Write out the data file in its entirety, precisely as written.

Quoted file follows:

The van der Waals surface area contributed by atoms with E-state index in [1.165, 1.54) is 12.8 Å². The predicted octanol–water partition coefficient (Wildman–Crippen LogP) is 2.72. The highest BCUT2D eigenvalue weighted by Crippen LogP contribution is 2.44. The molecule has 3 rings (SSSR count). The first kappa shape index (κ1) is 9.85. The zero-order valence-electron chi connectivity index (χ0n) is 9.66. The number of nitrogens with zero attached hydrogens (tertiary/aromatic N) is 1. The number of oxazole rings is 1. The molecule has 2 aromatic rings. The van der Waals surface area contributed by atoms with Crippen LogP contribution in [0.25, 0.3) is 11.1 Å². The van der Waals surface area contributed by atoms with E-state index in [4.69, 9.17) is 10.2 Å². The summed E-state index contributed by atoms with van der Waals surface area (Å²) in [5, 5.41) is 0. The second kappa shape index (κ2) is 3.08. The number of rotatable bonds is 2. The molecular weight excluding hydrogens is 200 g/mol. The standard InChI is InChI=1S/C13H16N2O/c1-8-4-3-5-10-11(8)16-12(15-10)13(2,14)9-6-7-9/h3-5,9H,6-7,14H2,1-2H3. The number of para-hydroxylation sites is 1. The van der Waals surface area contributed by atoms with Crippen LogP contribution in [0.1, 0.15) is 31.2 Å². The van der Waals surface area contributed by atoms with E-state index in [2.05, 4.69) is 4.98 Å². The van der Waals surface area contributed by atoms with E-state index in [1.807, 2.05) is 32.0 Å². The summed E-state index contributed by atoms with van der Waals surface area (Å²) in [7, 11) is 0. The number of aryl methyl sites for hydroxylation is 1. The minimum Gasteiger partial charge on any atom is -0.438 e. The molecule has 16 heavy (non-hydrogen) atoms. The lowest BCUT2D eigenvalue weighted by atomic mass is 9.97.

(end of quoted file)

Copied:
The van der Waals surface area contributed by atoms with E-state index in [1.165, 1.54) is 12.8 Å². The predicted octanol–water partition coefficient (Wildman–Crippen LogP) is 2.72. The highest BCUT2D eigenvalue weighted by Crippen LogP contribution is 2.44. The molecule has 3 rings (SSSR count). The first kappa shape index (κ1) is 9.85. The zero-order valence-electron chi connectivity index (χ0n) is 9.66. The number of nitrogens with zero attached hydrogens (tertiary/aromatic N) is 1. The number of oxazole rings is 1. The molecule has 2 aromatic rings. The van der Waals surface area contributed by atoms with Crippen LogP contribution in [0.25, 0.3) is 11.1 Å². The van der Waals surface area contributed by atoms with E-state index in [4.69, 9.17) is 10.2 Å². The summed E-state index contributed by atoms with van der Waals surface area (Å²) in [5, 5.41) is 0. The second kappa shape index (κ2) is 3.08. The number of rotatable bonds is 2. The molecular weight excluding hydrogens is 200 g/mol. The standard InChI is InChI=1S/C13H16N2O/c1-8-4-3-5-10-11(8)16-12(15-10)13(2,14)9-6-7-9/h3-5,9H,6-7,14H2,1-2H3. The number of para-hydroxylation sites is 1. The van der Waals surface area contributed by atoms with Crippen LogP contribution in [0.1, 0.15) is 31.2 Å². The van der Waals surface area contributed by atoms with E-state index in [2.05, 4.69) is 4.98 Å². The van der Waals surface area contributed by atoms with E-state index in [1.807, 2.05) is 32.0 Å². The summed E-state index contributed by atoms with van der Waals surface area (Å²) in [7, 11) is 0. The number of aryl methyl sites for hydroxylation is 1. The minimum Gasteiger partial charge on any atom is -0.438 e. The molecule has 16 heavy (non-hydrogen) atoms. The lowest BCUT2D eigenvalue weighted by atomic mass is 9.97.